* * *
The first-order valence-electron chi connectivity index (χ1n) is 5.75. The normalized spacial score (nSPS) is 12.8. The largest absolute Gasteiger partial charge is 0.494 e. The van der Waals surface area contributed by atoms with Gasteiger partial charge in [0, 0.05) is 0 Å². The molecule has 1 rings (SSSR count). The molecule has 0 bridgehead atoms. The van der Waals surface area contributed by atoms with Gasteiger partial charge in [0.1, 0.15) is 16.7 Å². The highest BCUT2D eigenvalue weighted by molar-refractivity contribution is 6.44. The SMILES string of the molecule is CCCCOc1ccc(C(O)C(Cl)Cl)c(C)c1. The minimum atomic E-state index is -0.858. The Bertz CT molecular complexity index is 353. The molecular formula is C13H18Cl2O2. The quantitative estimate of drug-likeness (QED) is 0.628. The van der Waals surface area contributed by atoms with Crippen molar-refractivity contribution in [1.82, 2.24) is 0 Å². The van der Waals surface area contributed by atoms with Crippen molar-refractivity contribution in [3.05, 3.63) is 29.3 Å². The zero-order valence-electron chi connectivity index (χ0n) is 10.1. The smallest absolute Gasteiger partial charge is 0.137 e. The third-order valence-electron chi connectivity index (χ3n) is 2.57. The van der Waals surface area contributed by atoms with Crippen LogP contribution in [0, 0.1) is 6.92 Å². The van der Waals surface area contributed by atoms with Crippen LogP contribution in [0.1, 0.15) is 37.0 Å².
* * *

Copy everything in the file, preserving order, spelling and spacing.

The first-order valence-electron chi connectivity index (χ1n) is 5.75. The normalized spacial score (nSPS) is 12.8. The largest absolute Gasteiger partial charge is 0.494 e. The van der Waals surface area contributed by atoms with Gasteiger partial charge in [0, 0.05) is 0 Å². The molecule has 1 rings (SSSR count). The molecule has 0 bridgehead atoms. The van der Waals surface area contributed by atoms with Gasteiger partial charge in [0.1, 0.15) is 16.7 Å². The highest BCUT2D eigenvalue weighted by molar-refractivity contribution is 6.44. The SMILES string of the molecule is CCCCOc1ccc(C(O)C(Cl)Cl)c(C)c1. The minimum atomic E-state index is -0.858. The Bertz CT molecular complexity index is 353. The molecular formula is C13H18Cl2O2. The quantitative estimate of drug-likeness (QED) is 0.628. The van der Waals surface area contributed by atoms with Crippen molar-refractivity contribution in [1.82, 2.24) is 0 Å². The van der Waals surface area contributed by atoms with Crippen molar-refractivity contribution in [3.05, 3.63) is 29.3 Å². The zero-order valence-electron chi connectivity index (χ0n) is 10.1. The smallest absolute Gasteiger partial charge is 0.137 e. The third-order valence-electron chi connectivity index (χ3n) is 2.57. The van der Waals surface area contributed by atoms with Crippen LogP contribution in [0, 0.1) is 6.92 Å². The van der Waals surface area contributed by atoms with Crippen LogP contribution in [0.1, 0.15) is 37.0 Å².